High-ranking members of Columbia’s United Blood Nation ordered a hit on a member suspected of working as a police informant, according to testimony Wednesday in federal court.
Andre “Dre” Cummings was one of three gang members who allegedly participated in a phone conversation in which the unnamed informant was discussed and the hit was ordered, said Kevin Conroy, an FBI agent who participated in a federal investigation into the gang’s activities. Later, the informant was severely beaten, he said.
When asked to explain what it means to order a hit, Conroy said, “It could mean a severe beating, but in my experience when someone says they’re going to put a hit on someone, it means they’re going to kill them.”
The June 2011 conversation about the hit was intercepted after federal agents used a court-authorized cellphone wiretap as part of their investigation. Its details were revealed Wednesday as Cummings and his defense attorney, Jan Strifling, asked U.S. Magistrate Judge Joseph McCrorey to set a bond for multiple criminal charges he faces.
Sign Up and Save
Get six months of free digital access to The State
U.S. Attorney Mark Moore argued against a bond that could release Cummings from jail as he awaits his trial.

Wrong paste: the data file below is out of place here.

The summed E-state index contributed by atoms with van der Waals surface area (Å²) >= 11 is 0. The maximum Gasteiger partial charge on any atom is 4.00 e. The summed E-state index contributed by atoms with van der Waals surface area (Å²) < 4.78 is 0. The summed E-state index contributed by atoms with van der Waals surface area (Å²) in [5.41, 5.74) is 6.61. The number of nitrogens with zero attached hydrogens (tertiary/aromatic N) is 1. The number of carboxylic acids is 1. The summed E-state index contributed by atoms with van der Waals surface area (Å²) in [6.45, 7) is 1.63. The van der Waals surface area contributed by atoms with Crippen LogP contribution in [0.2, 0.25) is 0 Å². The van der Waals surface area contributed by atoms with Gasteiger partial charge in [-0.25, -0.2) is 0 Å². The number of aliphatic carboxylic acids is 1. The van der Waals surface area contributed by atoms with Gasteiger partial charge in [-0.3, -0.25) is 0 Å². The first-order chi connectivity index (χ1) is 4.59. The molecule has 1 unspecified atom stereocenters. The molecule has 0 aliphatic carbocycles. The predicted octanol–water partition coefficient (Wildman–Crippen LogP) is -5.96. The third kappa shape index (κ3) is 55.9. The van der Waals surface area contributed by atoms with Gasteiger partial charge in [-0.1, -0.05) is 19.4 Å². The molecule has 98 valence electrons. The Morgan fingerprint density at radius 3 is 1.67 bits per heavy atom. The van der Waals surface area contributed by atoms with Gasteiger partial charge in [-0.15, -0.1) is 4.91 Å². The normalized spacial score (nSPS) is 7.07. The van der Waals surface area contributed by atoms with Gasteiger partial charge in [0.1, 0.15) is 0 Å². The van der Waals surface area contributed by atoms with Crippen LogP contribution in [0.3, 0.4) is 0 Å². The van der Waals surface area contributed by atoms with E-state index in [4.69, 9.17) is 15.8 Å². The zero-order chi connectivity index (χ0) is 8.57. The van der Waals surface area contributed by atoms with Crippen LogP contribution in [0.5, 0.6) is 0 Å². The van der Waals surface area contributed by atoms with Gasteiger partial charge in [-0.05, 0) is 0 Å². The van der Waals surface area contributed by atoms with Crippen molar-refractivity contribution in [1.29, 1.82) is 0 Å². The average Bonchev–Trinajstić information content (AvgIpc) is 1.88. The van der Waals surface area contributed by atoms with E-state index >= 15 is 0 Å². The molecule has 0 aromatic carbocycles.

“He is a high-ranking member of the Bloods street gang,” Moore said. “The Bloods have a reign of terror on this community.”
McCrorey denied the bond request.
Cummings is one of 38 Columbia-area men and women indicted in June after a lengthy investigation that involved wiretaps, video surveillance, undercover agents and informants. Their alleged crimes range from drug dealing and prostitution to murder to using the Internet for filing file false income tax returns.
Cummings is accused of six crimes, including drug dealing and robbery. He allegedly advised other gang members in May 2011 how to rob some Lexington County drug dealers of their stash and money. He also is accused of robbing another Bloods gang member who was running a prostitution ring. Cummings allegedly used money from that robbery to give money to higher-ranking members of the gang.
During his testimony, Conroy said Cummings helped lead Columbia’s Bloods when two other leaders were in jail.
“Mr. Cummings holds some type of rank within the Bloods, although there is some dispute whether he holds as high a rank as he thinks he has,” Conroy said.
The FBI agent’s testimony about Cummings’ role in the gang also revealed a secret code the Bloods used to communicate about drug deals.
Columbia’s Blood gang used a cipher system in which certain words are equated with numbers. For example, cypher stood for zero, knowledge stood for one, and wisdom stood for two. If a gang member wanted to buy $200 worth of crack, he would say “wisdom, cypher, cypher,” Conroy said.